So sure enough, Michigan U.S. Rep. Mike Rogers, R-Brighton, this week introduced another ethanol tax scam: Giving subsidies to install E85 pumps at service stations. . . .
Where might we find the money to fix our broken energy systems?
High Cost of Prisons Not Paying Off, Report Finds
The U.S. spends more than any other nation -- $60 billion a year -- to house inmates, but sees little good as a result, a bipartisan panel says.
By Jenifer Warren, Times Staff Writer
June 8, 2006
SACRAMENTO — Americans spend $60 billion a year to imprison 2.2 million people — exceeding any other nation — but receive a dismal return on the investment, according to a report to be released today by a commission urging greater public scrutiny of what goes on behind bars.
The report, "Confronting Confinement," says legislators have passed get-tough laws that have packed the nation's jails and prisons to overflowing with convicts, most of them poor and uneducated. However, politicians have done little to help inmates emerge as better citizens upon release.
The consequences of that failure include financial strain on states, public health threats from parolees with communicable diseases, and a cycle of crime and victimization driven by a recidivism rate of more than 60%, the report says.
"If these were public schools or publicly traded corporations, we'd shut them down," said Alexander Busansky, executive director of the Commission on Safety and Abuse in America's Prisons, established by a private think tank in New York. Rather, the commission said, Americans view prisons with detachment or futility, growing interested when a riot makes the news and then looking away, "hoping the troubles inside the walls will not affect us."
With 20 members representing diverse perspectives, the bipartisan panel urges Americans to ignore the costs of incarceration no longer. Launched in early 2005 amid what panelists called "accumulating doubts about the effectiveness and morality of our country's approach to confinement," the commission will deliver its findings to a Senate subcommittee in Washington today.
. . .
The report can be found at http://www.prisoncommission.org .
Wednesday, June 07, 2006
Think about this and, if you believe it, act on it: our unsustainable patterns of production and consumption won't destroy the earth, just our ability to live on it.
Must read: A guide to Relocalization Plans (Energy Descent Action Plans)
A crucial--and overlooked--ethics crisis: Junkets for judges
Junketing Judges: A Case of Bad Science
By Eric Schaeffer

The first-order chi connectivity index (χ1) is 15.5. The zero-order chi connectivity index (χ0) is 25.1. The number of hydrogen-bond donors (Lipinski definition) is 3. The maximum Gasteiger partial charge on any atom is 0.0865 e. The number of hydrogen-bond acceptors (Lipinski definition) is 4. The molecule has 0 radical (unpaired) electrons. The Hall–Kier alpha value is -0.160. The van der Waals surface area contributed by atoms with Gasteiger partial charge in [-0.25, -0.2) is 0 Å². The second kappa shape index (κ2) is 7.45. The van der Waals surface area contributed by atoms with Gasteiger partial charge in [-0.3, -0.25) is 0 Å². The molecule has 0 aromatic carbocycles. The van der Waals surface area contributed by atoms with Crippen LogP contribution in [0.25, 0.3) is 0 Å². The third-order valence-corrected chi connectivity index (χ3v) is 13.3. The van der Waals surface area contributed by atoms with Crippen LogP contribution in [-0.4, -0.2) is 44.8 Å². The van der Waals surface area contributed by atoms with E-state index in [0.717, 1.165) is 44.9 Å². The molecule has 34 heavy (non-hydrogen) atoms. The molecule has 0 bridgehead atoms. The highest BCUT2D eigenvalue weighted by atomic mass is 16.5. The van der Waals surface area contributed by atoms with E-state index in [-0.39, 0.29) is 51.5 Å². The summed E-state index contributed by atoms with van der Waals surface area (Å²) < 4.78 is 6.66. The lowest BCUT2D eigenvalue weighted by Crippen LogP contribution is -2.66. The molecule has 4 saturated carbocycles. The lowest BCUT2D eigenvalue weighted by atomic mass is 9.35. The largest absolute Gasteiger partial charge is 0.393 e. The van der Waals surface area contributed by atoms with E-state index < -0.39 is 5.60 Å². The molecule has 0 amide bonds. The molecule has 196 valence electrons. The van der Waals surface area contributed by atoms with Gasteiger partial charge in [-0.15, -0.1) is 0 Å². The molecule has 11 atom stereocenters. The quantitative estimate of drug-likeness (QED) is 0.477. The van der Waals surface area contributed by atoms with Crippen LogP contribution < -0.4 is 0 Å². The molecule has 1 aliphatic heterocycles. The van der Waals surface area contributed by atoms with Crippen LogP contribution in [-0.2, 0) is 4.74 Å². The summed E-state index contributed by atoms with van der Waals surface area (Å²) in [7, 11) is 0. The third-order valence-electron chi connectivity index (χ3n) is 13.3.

Sunday, June 4, 2006; Page B02
Just how far will corporate lobbyists go to tilt governmental decisions in their favor? Last fall, the U.S. Court of Appeals for the District of Columbia Circuit ruled that the Clean Air Act does not require regulating carbon dioxide emissions that are heating up the planet at an unprecedented rate. It turns out that two of the jurists who helped decide the case -- Chief Judge Douglas H. Ginsburg and Judge David B. Sentelle -- attended a six-day global warming seminar at Yellowstone National Park sponsored by a free-market foundation and featuring presentations from companies with a clear financial interest in limiting regulation.
According to documents released by a watchdog law firm last week, Exxon Mobil Corp. and other large businesses contribute to conservative think tanks to help "educate" federal judges through seminars like the one at Yellowstone. At least one major funder of these judicial junkets has said that the D.C. Circuit is targeted because of its jurisdiction over important environmental cases.
Did the Yellowstone trip affect the court's decision in the global warming case? Ginsburg and Sentelle are both strong-minded intellectual conservatives, and it is possible, perhaps likely, that they would have made the same decision if they had stayed home. The Code of Conduct for federal judges does not prohibit attending such seminars -- as long as participation does not "cast reasonable doubt on the capacity to decide impartially issues that may come before them." But if appearances count, then Ginsburg and Sentelle may have fallen short. And Sentelle did violate the law by not listing on his financial disclosure forms the value of the Yellowstone trip.
Many experts in the scientific community agree that global warming is approaching a tipping point where action must be taken to avoid irreversible consequences. But bowing to the Bush administration, the Environmental Protection Agency reversed itself in September 2003 by ruling that carbon dioxide was not subject to regulation under the Clean Air Act. (Administration efforts to soften enforcement rules led several other career officials and me to leave the agency a year before this case.) Convinced that the EPA had misinterpreted the law, a coalition of states and environmentalists sued the agency at the end of 2003, and the case was assigned to the D.C. Circuit.